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Am J Emerg Med . Frequency of serious bacterial infections in young infants with and without viral respiratory infections

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  • Am J Emerg Med . Frequency of serious bacterial infections in young infants with and without viral respiratory infections


    Am J Emerg Med


    . 2021 Dec;50:744-747.
    doi: 10.1016/j.ajem.2021.09.069. Epub 2021 Oct 1.
    Frequency of serious bacterial infections in young infants with and without viral respiratory infections


    Bryan W Greenfield 1 , Briauna M Lowery 2 , Hannah E Starke 2 , Lesby Mayorquin 1 , Chelsea Stanford 2 , Elizabeth A Camp 1 , Andrea T Cruz 3



    Affiliations

    Abstract

    Background: The goal of our investigation was to describe the incidence of serious bacterial infection (SBI, defined as bacteremia, urinary tract infection (UTI), or meningitis) in young infants with and without documented viral pathogens.
    Methods: This was a retrospective cross-sectional study (1/2016-12/2017) in 3 emergency departments (EDs). Previously healthy 0-60-day-old infants were included if at least respiratory viral testing and a blood culture was obtained. The frequency of SBI, the primary outcome, was compared among infants with/without respiratory viral infections using the Pearson Chi-square test (or Fisher's Exact Test) and unadjusted odds ratios (OR).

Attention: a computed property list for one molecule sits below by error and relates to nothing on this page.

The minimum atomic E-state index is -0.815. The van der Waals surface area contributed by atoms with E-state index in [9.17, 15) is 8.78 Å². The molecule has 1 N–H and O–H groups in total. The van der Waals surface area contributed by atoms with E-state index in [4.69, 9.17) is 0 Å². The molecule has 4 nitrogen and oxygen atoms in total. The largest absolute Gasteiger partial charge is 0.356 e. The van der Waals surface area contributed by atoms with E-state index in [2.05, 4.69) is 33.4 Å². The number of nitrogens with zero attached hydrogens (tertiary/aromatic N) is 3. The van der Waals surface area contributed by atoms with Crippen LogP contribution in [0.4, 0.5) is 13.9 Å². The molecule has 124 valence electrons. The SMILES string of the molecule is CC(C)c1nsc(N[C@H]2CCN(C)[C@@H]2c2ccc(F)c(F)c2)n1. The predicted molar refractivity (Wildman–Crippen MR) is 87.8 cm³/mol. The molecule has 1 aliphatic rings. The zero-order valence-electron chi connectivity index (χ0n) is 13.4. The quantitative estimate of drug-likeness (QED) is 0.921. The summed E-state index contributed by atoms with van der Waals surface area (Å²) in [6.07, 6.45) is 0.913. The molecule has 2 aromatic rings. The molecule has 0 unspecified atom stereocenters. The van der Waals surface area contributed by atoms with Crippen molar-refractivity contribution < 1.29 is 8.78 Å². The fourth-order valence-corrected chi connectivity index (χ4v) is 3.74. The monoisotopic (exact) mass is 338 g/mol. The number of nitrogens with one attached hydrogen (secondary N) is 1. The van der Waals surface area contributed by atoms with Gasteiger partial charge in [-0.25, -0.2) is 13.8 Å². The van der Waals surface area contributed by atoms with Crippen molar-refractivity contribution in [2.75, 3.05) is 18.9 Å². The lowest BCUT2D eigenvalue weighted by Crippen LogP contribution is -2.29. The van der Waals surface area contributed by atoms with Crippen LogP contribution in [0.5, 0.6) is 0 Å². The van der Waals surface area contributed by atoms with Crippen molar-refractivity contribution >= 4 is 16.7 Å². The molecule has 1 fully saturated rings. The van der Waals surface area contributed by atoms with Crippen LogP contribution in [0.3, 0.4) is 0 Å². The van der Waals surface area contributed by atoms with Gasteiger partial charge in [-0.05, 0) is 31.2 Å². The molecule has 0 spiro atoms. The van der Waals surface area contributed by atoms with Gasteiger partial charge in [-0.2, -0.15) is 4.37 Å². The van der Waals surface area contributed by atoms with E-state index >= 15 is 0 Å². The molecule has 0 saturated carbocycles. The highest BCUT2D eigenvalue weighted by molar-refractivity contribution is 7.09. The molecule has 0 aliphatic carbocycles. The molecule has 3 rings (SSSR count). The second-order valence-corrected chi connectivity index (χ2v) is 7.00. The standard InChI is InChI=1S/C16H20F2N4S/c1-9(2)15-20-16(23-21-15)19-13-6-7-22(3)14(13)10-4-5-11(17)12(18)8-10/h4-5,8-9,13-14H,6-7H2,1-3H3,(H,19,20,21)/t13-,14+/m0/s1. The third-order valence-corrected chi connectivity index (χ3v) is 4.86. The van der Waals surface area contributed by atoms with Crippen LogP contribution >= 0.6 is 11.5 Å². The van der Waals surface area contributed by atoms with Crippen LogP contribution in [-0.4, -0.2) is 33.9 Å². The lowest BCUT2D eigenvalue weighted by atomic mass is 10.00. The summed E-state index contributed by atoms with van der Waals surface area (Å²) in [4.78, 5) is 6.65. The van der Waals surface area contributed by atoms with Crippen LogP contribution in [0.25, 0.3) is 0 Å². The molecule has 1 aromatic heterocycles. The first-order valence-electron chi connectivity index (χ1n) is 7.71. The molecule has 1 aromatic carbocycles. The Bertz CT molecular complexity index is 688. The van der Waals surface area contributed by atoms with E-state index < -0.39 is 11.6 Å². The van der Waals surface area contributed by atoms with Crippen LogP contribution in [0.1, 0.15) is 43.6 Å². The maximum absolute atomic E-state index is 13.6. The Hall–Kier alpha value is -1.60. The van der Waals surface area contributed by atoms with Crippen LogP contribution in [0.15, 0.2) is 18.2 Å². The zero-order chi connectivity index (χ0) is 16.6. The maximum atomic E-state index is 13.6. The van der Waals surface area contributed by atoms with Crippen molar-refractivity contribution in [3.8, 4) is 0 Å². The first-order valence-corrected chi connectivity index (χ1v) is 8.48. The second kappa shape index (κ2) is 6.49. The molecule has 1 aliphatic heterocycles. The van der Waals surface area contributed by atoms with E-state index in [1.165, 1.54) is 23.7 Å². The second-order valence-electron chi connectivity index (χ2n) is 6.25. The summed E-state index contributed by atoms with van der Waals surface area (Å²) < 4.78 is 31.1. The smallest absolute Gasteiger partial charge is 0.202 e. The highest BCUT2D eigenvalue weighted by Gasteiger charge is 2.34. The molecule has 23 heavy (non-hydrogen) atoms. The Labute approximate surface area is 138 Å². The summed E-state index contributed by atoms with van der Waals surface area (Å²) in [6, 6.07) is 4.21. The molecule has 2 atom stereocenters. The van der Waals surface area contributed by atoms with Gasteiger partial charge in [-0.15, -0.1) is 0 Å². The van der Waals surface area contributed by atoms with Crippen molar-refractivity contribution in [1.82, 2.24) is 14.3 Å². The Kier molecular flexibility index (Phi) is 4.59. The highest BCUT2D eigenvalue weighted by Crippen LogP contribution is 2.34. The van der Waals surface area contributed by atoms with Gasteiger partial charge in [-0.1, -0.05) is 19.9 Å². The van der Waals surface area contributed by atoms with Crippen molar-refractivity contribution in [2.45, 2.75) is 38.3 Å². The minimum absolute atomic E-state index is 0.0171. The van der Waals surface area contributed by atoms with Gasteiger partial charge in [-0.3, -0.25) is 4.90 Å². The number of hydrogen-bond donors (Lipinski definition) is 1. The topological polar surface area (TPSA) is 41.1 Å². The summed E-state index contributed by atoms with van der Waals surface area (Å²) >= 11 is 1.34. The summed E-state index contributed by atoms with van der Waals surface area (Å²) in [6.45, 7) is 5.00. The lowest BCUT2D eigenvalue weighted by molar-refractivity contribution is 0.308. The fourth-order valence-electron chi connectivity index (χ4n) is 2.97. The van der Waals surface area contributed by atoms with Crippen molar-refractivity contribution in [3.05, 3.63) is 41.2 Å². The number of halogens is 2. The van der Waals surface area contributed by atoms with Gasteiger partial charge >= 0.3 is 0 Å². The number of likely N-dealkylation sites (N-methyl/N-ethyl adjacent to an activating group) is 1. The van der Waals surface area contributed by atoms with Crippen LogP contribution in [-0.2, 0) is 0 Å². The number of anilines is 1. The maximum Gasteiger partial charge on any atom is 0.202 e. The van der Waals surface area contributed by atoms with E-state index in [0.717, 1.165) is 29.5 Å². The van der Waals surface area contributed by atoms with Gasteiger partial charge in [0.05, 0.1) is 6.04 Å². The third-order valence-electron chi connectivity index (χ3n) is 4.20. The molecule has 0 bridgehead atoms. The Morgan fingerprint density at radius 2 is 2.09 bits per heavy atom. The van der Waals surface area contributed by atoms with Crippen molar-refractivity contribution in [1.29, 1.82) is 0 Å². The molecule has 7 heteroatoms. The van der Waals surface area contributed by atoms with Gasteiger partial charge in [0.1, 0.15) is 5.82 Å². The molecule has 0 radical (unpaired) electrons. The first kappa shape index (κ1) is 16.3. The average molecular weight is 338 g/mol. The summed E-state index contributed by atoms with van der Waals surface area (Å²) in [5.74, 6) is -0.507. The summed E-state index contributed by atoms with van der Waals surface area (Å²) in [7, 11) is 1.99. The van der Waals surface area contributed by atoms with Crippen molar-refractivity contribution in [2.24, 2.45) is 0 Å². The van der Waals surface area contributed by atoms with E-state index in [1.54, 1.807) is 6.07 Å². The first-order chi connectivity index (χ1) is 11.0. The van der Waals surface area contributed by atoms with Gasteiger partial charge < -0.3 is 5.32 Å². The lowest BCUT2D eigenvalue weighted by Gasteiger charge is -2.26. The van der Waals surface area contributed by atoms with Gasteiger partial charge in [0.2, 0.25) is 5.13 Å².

Results: The median age of the 597-infant cohort was 32 days (interquartile range: 20-45 days); 42% were female. Eighty-three percent were well appearing in the ED and 72% were admitted. ED triage vitals commonly revealed tachypnea (68%), pyrexia (45%), and tachycardia (28%); hypoxemia (5%) was uncommon. Twenty-eight percent had positive viral testing, most commonly RSV (93/169, 55%), parainfluenza (29, 17%), and influenza A (23, 14%). Eighty-three infants (13.9%) had SBI: 8.4% (n = 50) had UTI alone, 2.8% (n = 17) had bacteremia alone, 1.2% (n = 7) had bacteremia + UTI, 1.0% (n = 6) had bacteremia + meningitis, and 0.5% (n = 3) had meningitis alone. Infants with documented respiratory viral pathogens were less likely to have any SBI (OR: 0.23; 95% CI: 0.11-0.50), UTI (OR 0.22, 95% CI: 0.09-0.56), or bacteremia (OR 0.27, 95% CI: 0.08-0.9) than infants with negative viral testing. There was no difference in meningitis frequency based on viral status (OR: 0.13, 95% CI: 0.008-2.25).
    Conclusions: The frequency of bacteremia and UTI was lower in young infants with respiratory viral infections compared to infants with negative respiratory viral testing.

    Keywords: IBI; Neonatal fever; SBI; Viral respiratory infections.

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